Judging by the Everest 2023 PEAK Matrix report, all those analyst conversations have paid off. As Gouveia noted, of all the companies in the “Leader” category, Indico was the only one that received full credit for “value delivered.” She asked Wilde for his take on why that was the case.
“This is sort of hard won on our part in terms of just lessons learned in the field,” he said. “We’ve become really good at helping customers start with outcomes and work backwards towards a solution.”
Often when vendors engage with a customer, especially large companies with lots of resources and smart people, they will come to the table with a solution in mind on how to solve a given problem and ask whether the vendor can deliver on that vision. Indico will sometimes need to challenge that assumption and get the client to look at the problem in a different way.
“Maybe we should start with a better definition of what is the most valuable outcome you’re trying to achieve. And then let’s really talk about possible ways to get there, rather than starting with the answer,” he said.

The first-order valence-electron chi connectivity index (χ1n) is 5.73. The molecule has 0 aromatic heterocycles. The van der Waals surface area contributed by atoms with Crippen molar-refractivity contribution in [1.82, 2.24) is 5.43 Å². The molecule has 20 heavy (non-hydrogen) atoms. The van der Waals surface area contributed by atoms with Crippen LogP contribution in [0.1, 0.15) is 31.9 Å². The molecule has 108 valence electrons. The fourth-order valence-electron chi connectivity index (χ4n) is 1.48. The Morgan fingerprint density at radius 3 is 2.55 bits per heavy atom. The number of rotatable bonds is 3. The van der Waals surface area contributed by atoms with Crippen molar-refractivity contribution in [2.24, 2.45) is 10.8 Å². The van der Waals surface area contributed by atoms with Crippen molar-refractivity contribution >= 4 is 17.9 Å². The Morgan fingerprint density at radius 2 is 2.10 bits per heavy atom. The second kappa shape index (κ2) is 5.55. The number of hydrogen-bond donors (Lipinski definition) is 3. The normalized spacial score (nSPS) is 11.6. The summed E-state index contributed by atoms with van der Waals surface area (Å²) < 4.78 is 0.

It’s also helpful to have a discussion around what will be done differently with the new technology solution in place, and whether employees are on board with that.
“More often than not, the people who are actually going to end up using the technology aren’t brought into the loop [early enough] and end up fighting it,” Wilde said. “So, we really draw that to the surface and make sure that’s been considered, before we even talk about artificial intelligence or machine learning or any of those kinds of things.”
This was just a taste of our conversation with our erstwhile CEO. I encourage you to check out the entire podcast to hear more of what he had to say on topics including ChatGPT and how generative AI effectively turns the English language into a programming language.
Find the full transcript here.
You’ll find the full podcast (Episode 25) on YouTube or on your favorite podcast platform, including: